2009: In February, Fox’s predecessor Ernesto Zedillo, together with former presidents of Colombia and Brazil, convened and co-chaired a commission of Latin American intellectuals and political leaders, which produced a position paper—Drugs and Democracy: Toward a Paradigm Shift—that cautiously dissented from the status quo. “Prohibitionist policies based on the eradication of production and on the disruption of drug flows as well as on the criminalization of consumption have not yielded the expected results,” they said. Instead, “the ‘war on drugs’ strategy pursued in the region over the past thirty years” had led to the “corruption of public servants, the judicial system, governments, the political system, and especially the police forces.” It was imperative to break the “taboo” on criticism, because acknowledging the failure of “U.S. prohibitionist policies” was the prerequisite for adopting “a new paradigm leading to safer, more efficient and humane drug policies,” like those adopted by some European countries, which had changed the status of addicts “from drug buyers in the illegal market to that of patients cared for in the public health system.”
One of Europe’s poster countries for this approach was Portugal. Hearkening back to Salazar Viniegra’s program in 1930s Mexico, the nation by 2001 had “decriminalized” all illicit drugs. Their possession and use remained illegal, but violations were treated as administrative infractions, and users were channeled not to jail but into “dissuasion” sessions, or if struggling with drug dependency were offered therapeutic services. Opponents forecast nightmarish consequences, like a dramatic surge in drug use, which failed to appear. Instead, drug-related pathologies (for example, HIV infection from needles) declined, partly through education campaigns and partly because fear of arrest in the era before decriminalization had hindered addicts from seeking help. Analysts called it a “resounding success,” not least for having dramatically reduced the burdens on the criminal justice system.
Also in 2009, President Calderón himself advanced and won passage of a similar decriminalization bill. It allowed the personal use of small drug amounts, though it still banned cultivation and sale. It also unleashed local police to pursue neighborhood dealers (targets previously reserved for federal authorities), providing a rich new field for corrupt cops to exploit. Calderón justified it as a wartime measure that would allow federal forces to redirect resources from small-time consumers to big-time dealers and their drug lord bosses. Here, too, there was no immediate effect on drug use, belying the scare stories that youths would rush for the nearest syringe.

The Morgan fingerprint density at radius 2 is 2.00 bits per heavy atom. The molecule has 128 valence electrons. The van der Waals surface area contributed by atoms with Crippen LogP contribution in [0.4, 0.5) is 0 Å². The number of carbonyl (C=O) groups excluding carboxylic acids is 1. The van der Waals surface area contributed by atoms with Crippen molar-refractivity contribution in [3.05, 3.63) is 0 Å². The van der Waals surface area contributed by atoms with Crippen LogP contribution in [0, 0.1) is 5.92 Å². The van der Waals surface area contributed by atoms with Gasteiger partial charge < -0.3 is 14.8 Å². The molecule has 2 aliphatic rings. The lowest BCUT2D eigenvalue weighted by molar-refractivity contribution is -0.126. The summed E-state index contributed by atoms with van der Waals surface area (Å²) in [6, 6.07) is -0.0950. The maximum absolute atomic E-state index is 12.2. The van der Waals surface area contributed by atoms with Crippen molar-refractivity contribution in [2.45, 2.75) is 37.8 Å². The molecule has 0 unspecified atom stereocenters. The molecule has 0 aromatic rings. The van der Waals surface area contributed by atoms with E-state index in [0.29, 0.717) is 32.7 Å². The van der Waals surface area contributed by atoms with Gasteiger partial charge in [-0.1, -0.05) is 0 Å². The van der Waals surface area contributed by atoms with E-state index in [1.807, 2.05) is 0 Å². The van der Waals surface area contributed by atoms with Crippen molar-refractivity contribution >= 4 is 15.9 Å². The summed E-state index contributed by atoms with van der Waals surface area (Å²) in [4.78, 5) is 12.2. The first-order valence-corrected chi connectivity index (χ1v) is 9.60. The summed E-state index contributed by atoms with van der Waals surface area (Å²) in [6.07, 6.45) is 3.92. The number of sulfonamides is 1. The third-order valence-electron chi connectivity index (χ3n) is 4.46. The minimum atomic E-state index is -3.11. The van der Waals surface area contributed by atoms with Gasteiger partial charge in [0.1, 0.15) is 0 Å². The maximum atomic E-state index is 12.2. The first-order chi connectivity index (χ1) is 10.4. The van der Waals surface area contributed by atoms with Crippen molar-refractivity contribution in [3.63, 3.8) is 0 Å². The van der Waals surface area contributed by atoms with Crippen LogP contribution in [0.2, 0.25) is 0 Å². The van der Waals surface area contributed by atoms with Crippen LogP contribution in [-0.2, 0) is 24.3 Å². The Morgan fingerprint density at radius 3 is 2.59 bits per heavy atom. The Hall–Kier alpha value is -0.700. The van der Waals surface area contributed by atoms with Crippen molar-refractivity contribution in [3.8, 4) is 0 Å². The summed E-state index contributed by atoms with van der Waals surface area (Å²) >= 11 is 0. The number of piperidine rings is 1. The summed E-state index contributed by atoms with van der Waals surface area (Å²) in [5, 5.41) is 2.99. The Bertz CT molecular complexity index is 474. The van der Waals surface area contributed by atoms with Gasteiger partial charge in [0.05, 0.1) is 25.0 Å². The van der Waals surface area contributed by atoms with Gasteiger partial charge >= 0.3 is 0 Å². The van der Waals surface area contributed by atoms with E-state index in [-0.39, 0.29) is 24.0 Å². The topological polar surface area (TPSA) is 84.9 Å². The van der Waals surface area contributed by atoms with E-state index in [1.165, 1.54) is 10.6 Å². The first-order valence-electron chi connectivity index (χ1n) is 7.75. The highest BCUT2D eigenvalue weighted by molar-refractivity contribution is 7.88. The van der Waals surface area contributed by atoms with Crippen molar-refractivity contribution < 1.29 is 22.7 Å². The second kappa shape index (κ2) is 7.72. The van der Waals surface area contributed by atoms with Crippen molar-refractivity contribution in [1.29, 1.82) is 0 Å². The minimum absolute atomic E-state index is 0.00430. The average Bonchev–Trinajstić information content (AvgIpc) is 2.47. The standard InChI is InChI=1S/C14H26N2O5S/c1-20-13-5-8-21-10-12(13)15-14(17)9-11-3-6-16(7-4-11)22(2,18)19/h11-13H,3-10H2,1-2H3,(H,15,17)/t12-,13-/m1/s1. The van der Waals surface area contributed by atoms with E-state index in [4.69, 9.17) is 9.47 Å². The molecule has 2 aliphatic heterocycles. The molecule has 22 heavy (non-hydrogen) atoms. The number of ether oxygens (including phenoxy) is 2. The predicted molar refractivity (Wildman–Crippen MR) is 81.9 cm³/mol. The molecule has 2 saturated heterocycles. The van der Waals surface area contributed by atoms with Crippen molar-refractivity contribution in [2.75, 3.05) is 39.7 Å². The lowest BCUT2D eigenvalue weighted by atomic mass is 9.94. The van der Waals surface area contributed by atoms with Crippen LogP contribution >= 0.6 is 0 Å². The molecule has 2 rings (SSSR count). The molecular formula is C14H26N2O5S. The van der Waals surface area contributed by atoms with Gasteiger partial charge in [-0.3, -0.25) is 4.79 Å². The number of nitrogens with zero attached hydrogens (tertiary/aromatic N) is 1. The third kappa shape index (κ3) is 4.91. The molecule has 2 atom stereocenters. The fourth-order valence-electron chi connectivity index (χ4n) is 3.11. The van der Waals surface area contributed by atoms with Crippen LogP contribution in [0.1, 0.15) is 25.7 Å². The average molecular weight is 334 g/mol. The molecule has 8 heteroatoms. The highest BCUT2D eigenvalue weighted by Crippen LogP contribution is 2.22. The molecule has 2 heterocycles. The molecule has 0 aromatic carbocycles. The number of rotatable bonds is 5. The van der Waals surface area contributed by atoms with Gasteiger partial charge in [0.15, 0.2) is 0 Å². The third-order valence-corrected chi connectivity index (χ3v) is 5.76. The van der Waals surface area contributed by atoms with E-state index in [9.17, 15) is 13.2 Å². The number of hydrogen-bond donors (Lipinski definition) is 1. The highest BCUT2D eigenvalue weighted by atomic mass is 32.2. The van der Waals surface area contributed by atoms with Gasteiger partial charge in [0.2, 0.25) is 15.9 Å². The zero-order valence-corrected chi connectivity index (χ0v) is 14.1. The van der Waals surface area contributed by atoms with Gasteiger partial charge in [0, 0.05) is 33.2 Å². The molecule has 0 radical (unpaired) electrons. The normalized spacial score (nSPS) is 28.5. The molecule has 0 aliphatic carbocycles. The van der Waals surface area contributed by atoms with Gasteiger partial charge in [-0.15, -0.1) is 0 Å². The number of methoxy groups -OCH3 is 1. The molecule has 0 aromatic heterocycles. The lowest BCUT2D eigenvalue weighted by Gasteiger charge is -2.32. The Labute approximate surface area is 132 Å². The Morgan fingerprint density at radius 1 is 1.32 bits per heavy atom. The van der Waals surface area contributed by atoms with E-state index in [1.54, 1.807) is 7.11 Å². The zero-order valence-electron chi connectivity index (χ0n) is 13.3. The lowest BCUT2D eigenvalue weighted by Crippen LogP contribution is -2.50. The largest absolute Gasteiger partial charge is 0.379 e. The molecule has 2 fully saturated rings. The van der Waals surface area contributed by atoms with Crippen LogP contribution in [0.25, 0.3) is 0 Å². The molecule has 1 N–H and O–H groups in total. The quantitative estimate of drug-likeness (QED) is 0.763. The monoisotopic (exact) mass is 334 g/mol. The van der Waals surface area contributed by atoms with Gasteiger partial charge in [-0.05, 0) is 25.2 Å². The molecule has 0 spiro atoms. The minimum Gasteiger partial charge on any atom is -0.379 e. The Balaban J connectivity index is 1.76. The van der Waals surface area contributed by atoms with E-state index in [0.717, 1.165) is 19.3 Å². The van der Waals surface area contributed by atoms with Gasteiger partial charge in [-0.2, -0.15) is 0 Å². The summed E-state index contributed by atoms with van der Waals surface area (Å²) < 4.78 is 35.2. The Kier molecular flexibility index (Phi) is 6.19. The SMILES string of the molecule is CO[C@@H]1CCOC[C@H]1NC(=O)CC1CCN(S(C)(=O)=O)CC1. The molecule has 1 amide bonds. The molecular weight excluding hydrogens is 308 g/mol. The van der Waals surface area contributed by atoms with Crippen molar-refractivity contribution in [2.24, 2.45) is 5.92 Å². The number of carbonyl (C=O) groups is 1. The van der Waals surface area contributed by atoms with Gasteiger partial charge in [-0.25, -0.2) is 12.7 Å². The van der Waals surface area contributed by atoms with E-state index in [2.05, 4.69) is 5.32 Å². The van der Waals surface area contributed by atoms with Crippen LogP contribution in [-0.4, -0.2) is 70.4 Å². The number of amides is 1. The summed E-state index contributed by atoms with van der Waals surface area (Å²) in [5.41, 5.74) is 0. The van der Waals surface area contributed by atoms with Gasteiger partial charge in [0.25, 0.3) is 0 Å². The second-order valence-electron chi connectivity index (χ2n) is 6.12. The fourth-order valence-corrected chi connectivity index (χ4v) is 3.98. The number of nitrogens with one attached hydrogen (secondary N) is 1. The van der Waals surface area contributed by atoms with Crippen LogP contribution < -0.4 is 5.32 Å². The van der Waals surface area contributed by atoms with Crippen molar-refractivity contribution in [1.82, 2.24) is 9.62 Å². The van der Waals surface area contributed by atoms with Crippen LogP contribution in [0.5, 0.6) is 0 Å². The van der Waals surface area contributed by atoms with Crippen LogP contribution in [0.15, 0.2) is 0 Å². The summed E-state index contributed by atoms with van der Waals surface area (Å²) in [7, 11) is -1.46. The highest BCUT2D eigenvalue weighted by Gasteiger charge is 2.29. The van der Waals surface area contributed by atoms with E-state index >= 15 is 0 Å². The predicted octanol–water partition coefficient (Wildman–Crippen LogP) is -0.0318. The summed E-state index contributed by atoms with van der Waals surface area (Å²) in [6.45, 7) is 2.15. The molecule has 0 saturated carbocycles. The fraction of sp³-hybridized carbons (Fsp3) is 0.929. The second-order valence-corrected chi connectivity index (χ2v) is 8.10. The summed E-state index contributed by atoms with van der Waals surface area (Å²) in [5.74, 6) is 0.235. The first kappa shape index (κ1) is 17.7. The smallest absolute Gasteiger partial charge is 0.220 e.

2010: Californians again debated a drug-related ballot initiative, Proposition 19, also known as the Regulate, Control & Tax Cannabis Act. It would have legalized possession and use of small amounts of marijuana, the home-growing of a modest private stash, and the licensing of commercial cultivators and retail distributors. Supporters of Proposition 19 argued that taxes would allow California to harvest $1.4 billion annually in badly needed revenue (the Great Recession being in full swing), save tens of millions wasted on incarcerating nonviolent users, and free police to catch serious criminals.
It would also, some argued, cut off a significant flow of funds to Mexico’s violent drug cartels and allow California’s southern neighbor to redirect law-enforcement resources to more dangerous crimes like kidnapping and extortion. There were wildly varying estimates of how much marijuana prices might fall upon legalization and regulation. If the White House Office of National Drug Control Policy estimate (as of 2009) was correct, and over half of cartel revenues came from the sale of marijuana to U.S. consumers, a significant chunk of their business would evaporate, and with it the tremendous profits with which they funded recruitment, arms purchases, and bribes.